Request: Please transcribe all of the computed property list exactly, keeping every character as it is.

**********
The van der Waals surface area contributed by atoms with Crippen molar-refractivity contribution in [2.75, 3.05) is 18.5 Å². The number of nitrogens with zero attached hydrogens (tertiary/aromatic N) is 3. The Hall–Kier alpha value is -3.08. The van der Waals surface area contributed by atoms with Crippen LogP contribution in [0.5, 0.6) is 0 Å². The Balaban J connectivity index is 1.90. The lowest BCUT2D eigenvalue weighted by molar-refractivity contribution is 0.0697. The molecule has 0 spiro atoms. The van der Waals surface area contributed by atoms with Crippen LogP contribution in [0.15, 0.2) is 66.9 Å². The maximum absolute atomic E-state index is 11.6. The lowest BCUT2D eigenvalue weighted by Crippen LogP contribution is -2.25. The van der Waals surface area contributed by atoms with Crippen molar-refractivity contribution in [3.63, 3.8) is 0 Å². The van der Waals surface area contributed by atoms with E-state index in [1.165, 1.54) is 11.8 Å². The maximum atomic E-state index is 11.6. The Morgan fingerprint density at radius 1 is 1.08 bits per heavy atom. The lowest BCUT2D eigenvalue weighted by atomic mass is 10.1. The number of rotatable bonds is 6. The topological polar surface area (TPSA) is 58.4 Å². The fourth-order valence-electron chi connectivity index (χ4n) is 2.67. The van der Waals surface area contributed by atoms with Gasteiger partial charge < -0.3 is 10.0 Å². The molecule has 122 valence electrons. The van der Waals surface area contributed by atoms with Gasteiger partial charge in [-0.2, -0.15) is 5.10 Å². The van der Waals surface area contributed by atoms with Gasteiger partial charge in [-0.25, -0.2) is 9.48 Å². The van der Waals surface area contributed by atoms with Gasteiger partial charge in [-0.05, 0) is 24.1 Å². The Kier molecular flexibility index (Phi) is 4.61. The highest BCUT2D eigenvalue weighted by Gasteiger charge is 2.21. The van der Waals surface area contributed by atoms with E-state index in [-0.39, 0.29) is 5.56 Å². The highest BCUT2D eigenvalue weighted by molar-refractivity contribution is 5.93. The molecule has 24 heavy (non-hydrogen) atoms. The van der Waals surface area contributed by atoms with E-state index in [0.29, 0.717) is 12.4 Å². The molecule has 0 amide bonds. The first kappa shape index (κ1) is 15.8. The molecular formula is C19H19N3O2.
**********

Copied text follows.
The van der Waals surface area contributed by atoms with Crippen molar-refractivity contribution in [2.75, 3.05) is 18.5 Å². The number of nitrogens with zero attached hydrogens (tertiary/aromatic N) is 3. The Hall–Kier alpha value is -3.08. The van der Waals surface area contributed by atoms with Crippen LogP contribution in [0.5, 0.6) is 0 Å². The Balaban J connectivity index is 1.90. The lowest BCUT2D eigenvalue weighted by molar-refractivity contribution is 0.0697. The molecule has 0 spiro atoms. The van der Waals surface area contributed by atoms with Crippen LogP contribution in [0.15, 0.2) is 66.9 Å². The maximum absolute atomic E-state index is 11.6. The lowest BCUT2D eigenvalue weighted by Crippen LogP contribution is -2.25. The van der Waals surface area contributed by atoms with Crippen molar-refractivity contribution in [3.63, 3.8) is 0 Å². The van der Waals surface area contributed by atoms with E-state index in [1.165, 1.54) is 11.8 Å². The maximum atomic E-state index is 11.6. The Morgan fingerprint density at radius 1 is 1.08 bits per heavy atom. The lowest BCUT2D eigenvalue weighted by atomic mass is 10.1. The number of rotatable bonds is 6. The topological polar surface area (TPSA) is 58.4 Å². The fourth-order valence-electron chi connectivity index (χ4n) is 2.67. The van der Waals surface area contributed by atoms with Gasteiger partial charge < -0.3 is 10.0 Å². The molecule has 122 valence electrons. The van der Waals surface area contributed by atoms with Gasteiger partial charge in [-0.2, -0.15) is 5.10 Å². The van der Waals surface area contributed by atoms with Gasteiger partial charge in [-0.25, -0.2) is 9.48 Å². The van der Waals surface area contributed by atoms with Gasteiger partial charge in [-0.05, 0) is 24.1 Å². The Kier molecular flexibility index (Phi) is 4.61. The highest BCUT2D eigenvalue weighted by Gasteiger charge is 2.21. The van der Waals surface area contributed by atoms with E-state index in [-0.39, 0.29) is 5.56 Å². The highest BCUT2D eigenvalue weighted by molar-refractivity contribution is 5.93. The molecule has 24 heavy (non-hydrogen) atoms. The van der Waals surface area contributed by atoms with E-state index in [0.29, 0.717) is 12.4 Å². The molecule has 0 amide bonds. The first kappa shape index (κ1) is 15.8. The molecular formula is C19H19N3O2.